The image adorning this article is of one of three coaches who have championed counter-pressing and used it to great effect tactically: Jürgen Klopp, Jesse Marsch and Marco Rose. It is, perhaps, of no surprise that the latter two have come through the Red Bull organisation, where Ralf Rangnick has instilled a culture of high-intensity pressing and counter-pressing. This was all inspired by a pre-season friendly against Valeriy Lobanovskyi’s legendary Dynamo Kyiv team back when Rangnick was managing a sixth-tier side in Germany. Now, almost thirty years later, counter-pressing is a well-known tactic and term within modern football.
One of the issues with how many see counter-pressing and, in general, defensive transition is that it is a separate part of the game. Seeing the game as four distinguished parts (five if you include set-pieces): in possession, defensive transition, out of possession, attacking transition (and repeat) can lead to teams entering these moments of the game too slowly.
Rather than the graph shown below where all are separate moments, they should be seen as more intertwined, specifically note how in possession and defensive transition are not separate entities. This next graph comes from the great work of Raymond Verheijen, who used it to show how transition should really be viewed by teams in and out of possession.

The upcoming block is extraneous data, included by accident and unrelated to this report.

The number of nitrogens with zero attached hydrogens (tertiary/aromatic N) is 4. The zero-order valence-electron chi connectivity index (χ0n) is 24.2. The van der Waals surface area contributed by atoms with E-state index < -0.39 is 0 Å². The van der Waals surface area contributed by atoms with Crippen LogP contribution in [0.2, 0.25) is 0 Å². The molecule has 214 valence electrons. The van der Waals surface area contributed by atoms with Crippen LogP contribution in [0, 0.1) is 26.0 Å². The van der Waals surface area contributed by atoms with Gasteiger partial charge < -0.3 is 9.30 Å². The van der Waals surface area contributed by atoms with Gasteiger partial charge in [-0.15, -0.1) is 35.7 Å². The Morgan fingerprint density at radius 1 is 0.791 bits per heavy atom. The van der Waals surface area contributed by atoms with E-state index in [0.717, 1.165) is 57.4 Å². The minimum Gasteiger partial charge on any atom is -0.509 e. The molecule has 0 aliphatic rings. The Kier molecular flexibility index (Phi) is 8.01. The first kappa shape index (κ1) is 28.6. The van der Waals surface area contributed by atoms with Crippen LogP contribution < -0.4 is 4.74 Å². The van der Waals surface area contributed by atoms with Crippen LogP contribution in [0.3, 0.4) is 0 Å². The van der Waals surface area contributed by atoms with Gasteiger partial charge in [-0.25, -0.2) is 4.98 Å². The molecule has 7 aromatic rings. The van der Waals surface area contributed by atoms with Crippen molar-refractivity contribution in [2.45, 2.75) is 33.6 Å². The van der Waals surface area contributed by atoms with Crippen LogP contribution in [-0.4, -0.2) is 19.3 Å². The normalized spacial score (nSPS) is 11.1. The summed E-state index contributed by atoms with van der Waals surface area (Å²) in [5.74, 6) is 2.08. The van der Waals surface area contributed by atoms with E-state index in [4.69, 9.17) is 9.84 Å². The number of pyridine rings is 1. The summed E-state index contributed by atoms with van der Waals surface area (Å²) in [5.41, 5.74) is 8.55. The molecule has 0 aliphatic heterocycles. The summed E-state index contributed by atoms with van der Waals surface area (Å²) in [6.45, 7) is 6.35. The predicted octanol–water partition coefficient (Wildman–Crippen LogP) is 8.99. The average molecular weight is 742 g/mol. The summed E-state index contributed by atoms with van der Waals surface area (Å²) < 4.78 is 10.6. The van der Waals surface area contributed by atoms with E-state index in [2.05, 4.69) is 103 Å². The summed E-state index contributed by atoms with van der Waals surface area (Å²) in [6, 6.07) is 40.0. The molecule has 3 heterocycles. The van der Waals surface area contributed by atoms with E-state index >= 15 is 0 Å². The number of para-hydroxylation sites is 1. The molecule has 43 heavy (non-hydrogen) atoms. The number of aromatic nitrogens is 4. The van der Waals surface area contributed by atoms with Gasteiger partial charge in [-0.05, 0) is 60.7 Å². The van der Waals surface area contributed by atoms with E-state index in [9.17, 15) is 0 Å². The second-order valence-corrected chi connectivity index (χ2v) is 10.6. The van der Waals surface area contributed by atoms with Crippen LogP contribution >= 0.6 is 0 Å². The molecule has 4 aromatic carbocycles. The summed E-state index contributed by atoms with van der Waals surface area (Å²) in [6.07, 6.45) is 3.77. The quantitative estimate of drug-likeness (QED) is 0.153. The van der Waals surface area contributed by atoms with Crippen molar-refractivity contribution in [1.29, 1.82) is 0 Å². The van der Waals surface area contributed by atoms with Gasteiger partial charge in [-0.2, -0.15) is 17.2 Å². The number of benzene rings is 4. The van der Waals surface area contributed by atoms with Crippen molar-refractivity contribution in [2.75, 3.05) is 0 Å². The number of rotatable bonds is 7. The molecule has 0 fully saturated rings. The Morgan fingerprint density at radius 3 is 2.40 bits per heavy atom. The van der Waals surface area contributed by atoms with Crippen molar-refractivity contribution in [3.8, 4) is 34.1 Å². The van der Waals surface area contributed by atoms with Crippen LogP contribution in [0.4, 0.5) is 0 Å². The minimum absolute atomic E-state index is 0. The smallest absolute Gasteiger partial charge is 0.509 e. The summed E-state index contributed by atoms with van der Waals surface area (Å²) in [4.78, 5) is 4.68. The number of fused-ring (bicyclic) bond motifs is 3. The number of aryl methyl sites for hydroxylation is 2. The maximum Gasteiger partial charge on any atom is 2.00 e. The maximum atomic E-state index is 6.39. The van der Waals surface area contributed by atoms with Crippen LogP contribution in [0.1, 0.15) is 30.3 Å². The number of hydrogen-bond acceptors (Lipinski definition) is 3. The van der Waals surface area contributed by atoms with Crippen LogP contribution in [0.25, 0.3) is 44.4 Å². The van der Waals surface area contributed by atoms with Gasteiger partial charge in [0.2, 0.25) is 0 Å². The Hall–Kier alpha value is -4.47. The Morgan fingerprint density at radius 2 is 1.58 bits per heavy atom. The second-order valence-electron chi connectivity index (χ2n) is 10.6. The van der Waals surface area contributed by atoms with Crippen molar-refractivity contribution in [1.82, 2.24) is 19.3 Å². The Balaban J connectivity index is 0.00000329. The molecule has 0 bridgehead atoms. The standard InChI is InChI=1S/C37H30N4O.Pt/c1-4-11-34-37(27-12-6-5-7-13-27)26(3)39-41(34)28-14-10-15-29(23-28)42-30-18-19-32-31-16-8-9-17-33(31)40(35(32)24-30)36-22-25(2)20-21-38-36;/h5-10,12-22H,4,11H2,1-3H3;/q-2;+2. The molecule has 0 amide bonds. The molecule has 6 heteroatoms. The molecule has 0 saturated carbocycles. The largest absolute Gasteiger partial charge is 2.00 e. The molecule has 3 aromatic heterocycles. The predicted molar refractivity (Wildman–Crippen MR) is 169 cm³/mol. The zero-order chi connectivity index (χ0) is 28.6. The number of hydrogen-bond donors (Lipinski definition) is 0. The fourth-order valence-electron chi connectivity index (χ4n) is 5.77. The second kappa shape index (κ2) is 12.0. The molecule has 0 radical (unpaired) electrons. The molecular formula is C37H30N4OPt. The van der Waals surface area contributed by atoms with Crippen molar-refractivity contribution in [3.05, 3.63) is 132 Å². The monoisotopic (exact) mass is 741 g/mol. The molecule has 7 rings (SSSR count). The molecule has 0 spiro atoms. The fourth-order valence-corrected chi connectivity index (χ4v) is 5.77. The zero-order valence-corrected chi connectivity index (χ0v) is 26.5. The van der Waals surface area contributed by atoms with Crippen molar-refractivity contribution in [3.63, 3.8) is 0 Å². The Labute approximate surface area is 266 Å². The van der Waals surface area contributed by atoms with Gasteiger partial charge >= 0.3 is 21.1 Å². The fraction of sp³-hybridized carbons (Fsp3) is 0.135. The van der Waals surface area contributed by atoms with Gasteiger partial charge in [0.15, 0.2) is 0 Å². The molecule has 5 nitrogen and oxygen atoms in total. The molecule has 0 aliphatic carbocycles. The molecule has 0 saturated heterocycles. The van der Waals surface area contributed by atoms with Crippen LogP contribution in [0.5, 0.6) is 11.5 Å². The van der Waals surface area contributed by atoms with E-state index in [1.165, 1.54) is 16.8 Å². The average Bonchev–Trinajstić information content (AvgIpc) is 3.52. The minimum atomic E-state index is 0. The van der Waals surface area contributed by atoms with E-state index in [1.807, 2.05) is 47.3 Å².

However, firstly, what is counter-pressing?
It is the action of regaining possession in the aftermath of initially losing the ball. It is firstly a way to stifle counter-attacks by the opposition, yet it can also be used as a tool to structure attacks. If the ball can be regained when the opponent is transitioning into attack and that attack is stifled immediately, then the opposition are still in a state of attacking transition and therefore unable to defend the counter-attack.
The first half of this tactical analysis will focus on the topic of counter-pressing and the principles of play surrounding it, whilst providing a brief analysis of some examples of how it is used by Liverpool, Leipzig, and Dortmund.